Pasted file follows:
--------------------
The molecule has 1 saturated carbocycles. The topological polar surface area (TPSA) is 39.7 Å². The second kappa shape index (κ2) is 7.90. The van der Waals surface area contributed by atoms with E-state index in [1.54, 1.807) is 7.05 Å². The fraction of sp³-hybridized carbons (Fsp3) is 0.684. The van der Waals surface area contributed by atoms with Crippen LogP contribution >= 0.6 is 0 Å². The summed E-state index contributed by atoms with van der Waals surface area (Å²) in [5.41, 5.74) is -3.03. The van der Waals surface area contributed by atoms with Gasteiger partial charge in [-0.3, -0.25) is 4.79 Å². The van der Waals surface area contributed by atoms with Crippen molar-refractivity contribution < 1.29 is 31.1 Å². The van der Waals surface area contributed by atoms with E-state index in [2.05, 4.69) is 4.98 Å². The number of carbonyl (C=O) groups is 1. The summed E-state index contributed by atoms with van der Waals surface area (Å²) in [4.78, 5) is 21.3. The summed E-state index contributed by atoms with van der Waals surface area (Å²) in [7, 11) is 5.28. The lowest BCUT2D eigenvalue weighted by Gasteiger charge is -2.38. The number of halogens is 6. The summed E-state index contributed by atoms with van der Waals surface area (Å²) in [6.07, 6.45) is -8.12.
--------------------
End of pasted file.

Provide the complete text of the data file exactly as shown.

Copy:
The molecule has 1 saturated carbocycles. The topological polar surface area (TPSA) is 39.7 Å². The second kappa shape index (κ2) is 7.90. The van der Waals surface area contributed by atoms with E-state index in [1.54, 1.807) is 7.05 Å². The fraction of sp³-hybridized carbons (Fsp3) is 0.684. The van der Waals surface area contributed by atoms with Crippen LogP contribution >= 0.6 is 0 Å². The summed E-state index contributed by atoms with van der Waals surface area (Å²) in [5.41, 5.74) is -3.03. The van der Waals surface area contributed by atoms with Gasteiger partial charge in [-0.3, -0.25) is 4.79 Å². The van der Waals surface area contributed by atoms with Crippen molar-refractivity contribution < 1.29 is 31.1 Å². The van der Waals surface area contributed by atoms with E-state index in [2.05, 4.69) is 4.98 Å². The number of carbonyl (C=O) groups is 1. The summed E-state index contributed by atoms with van der Waals surface area (Å²) in [4.78, 5) is 21.3. The summed E-state index contributed by atoms with van der Waals surface area (Å²) in [7, 11) is 5.28. The lowest BCUT2D eigenvalue weighted by Gasteiger charge is -2.38. The number of halogens is 6. The summed E-state index contributed by atoms with van der Waals surface area (Å²) in [6.07, 6.45) is -8.12.